In the decades after I left childhood at Oxgangs I've always found Easter a special time of the year. I've occasionally written poems about it or had the oddest dream-once combining the two involving Arthurs Seat. For many years we enjoyed Easter with the extended family up at the farm. Over the past eighteen years or so the fun and competition of the 'famous' Easter Egg Hunt with 'Atticus' and 'd'Artagnan' and cousins and friends. This year, 'd'Artagnan' is competing at the Birmingham International Open, but Uncle Iain Hoffmann and I have been in strict training to outfox Diane and 'Atticus' in today's egg-hunt-'Unc' has his walking stick at the ready, so watch out Will for dastardly tactics!

And although we can't enjoy the peal of the St John's Church bell ring out today, have a lovely and 'Happy Easter' wherever you are; and if you get a moment to pause for a moment of reflection, enjoy that too.

ps 'The Half Hearted' is a very early, but enjoyable novel by John Buchan-worth a read.


Saturday, 19 April 2014

Comment From Richard Cropper, 2B Oxgangs Green



From: RICHARD CROPPER <noreply-comment@blogger.com>
To: peter.hoffmann@btinternet.com
Sent: Thursday, 17 April 2014, 20:36
Subject: [Edinburgh Scotland 6 Oxgangs Avenue 1958-1972 'The Stair'] New comment on Dr Motley-An Update.


RICHARD CROPPER has left a new comment on your post "Dr Motley-An Update":

Hello, my name is Richard Cropper and I`m so glad to have found your page via Lost Edinburgh. I was brought into the world by this lovely man on 29/10/62 at 2B Oxgangs Green. My younger brother was also delivered by Dr Motley on 29/1/65. My late Dad remembers rushing along Oxgangs Avenue when my arrival was imminent,knocking on the door of Macalester Cottage. Always unhurried, "Calm down Mr Cropper, I`ll be there in a few minutes!" I continued as his patient up until about 1978 I seem to recall (We relocated to Murrayburn Park,Wester Hailes in July 1970 but still continued with AP as our Doctor). Always referred to us boys as "Professor", as perhaps to all young male children in his practice? I remember him fondly as the archetypal kindly family Doctor "How are your Parents? And your Brothers and Sister?" but I recall his diagnoses could be somewhat hit-or-miss. On other subjects on your site my first P1 teacher was Mrs Berwick, my second was Miss Gibson. My elder brother Jack was taught by Miss J M Meharry, my elder sister Lesley was taught by the same Mrs Berwick and then Mrs Rosie, and I remember the Headmaster was indeed Mr Mackenzie. I can recollect the flamboyant Miss Sulley vaguely. The Rev Jack Orr from Caiystane I remember (his son Calum was in my class. Happy Childhood days, ours was the house with the rose garden at the front. masterminded and maintained by my Grandad Joe Cropper. Anyone out there remember us? Neighbours I remember were the Colquhouns, Mrs Kersel, the Donlevys,the Bells and the Hunters.Brilliant site Peter, well done!!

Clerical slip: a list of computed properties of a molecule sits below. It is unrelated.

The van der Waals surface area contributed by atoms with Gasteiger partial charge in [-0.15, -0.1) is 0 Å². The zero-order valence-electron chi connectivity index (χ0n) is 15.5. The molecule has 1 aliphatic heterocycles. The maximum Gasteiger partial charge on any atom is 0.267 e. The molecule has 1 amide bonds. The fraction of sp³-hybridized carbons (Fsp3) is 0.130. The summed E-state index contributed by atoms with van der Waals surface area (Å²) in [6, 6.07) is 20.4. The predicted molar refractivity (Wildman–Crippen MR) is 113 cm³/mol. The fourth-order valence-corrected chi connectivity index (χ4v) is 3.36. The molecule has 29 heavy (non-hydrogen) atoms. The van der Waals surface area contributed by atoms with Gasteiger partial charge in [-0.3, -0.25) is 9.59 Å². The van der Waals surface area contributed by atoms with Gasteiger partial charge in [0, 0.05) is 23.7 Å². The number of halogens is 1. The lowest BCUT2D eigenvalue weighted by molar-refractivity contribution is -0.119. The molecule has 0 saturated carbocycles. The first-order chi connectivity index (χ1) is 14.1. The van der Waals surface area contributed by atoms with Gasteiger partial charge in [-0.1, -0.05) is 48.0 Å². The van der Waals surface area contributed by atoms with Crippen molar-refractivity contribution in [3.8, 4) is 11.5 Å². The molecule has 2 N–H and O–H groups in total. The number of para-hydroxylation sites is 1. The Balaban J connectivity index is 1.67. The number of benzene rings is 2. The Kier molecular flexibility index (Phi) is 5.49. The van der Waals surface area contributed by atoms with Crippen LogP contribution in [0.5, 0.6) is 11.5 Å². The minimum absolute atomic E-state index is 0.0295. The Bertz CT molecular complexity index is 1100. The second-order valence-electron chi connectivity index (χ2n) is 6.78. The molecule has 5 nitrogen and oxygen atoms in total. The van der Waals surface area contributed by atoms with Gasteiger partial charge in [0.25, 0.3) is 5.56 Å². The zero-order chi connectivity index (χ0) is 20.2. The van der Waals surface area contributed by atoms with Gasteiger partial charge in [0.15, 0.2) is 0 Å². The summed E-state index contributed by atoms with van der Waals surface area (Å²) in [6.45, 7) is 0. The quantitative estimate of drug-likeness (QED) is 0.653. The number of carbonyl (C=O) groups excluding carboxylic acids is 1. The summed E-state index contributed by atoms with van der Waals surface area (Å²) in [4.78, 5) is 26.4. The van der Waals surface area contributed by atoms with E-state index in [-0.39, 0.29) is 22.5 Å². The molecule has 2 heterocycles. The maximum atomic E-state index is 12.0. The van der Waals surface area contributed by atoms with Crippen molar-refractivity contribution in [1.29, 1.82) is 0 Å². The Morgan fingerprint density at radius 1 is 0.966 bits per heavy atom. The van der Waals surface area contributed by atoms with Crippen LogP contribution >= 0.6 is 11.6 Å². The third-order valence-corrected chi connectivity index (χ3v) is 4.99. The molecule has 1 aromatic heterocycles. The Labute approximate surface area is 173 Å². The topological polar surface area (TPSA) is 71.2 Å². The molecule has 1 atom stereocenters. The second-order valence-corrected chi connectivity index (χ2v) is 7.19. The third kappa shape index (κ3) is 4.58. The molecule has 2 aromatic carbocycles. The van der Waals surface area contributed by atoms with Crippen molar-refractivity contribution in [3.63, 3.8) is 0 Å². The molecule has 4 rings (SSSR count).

Richard,



I enjoyed reading your comments; it's always a pleasant surprise when someone stumbles across the site a while after it was first put up. 


Mrs Berwick was my first teacher too-she had a kindly nature, but I believe I was the first pupil she ever had to belt after decades in the profession! I suspect you were probably in the year before my sister Anne? I tried to do justice in the two long pieces on the two key teachers for me i.e. Sulley and Hoddinot-both somewhat different experiences. Mr Mackenzie, I only mention briefly; unfortunately my occasional visitations to his office were to receive the belt-and boy could he deliver! Reflecting now forty six years on I wonder how much the approach back then was the stick rather than the carrot? I certainly didn't receive any recognition from him/the school when I won the 1968 Edinburgh Primary Schools Inter-Scholastic 100 yards championship!

I assume you saw the earlier, longer blog on Dr Motley (16 December, 2012)? He was a real character and as you say an atypical family doctor. Your wee epigrams give an added insight about him. Like you I kept him as my doctor when I moved to Portobello in 1972-changed days!


One theme which comes through is my interest in the difference between 'relationships and transactions' which have evolved over the past forty years; Dr Motley is a good example. It's a pity 'AP' never penned a small memoir. (By the way, there's a lovely, small book called 'Leaves From The Life of a Country Doctor' by Clement Bryce Gunn which is worth a read-buy the charming 1947 version with the charming green dust jacket with the doctor on the cover wading through the snow.) 

I'll post your comment so that it appears as a recent post rather than being buried away back in October, 2013.

All the best.

Peter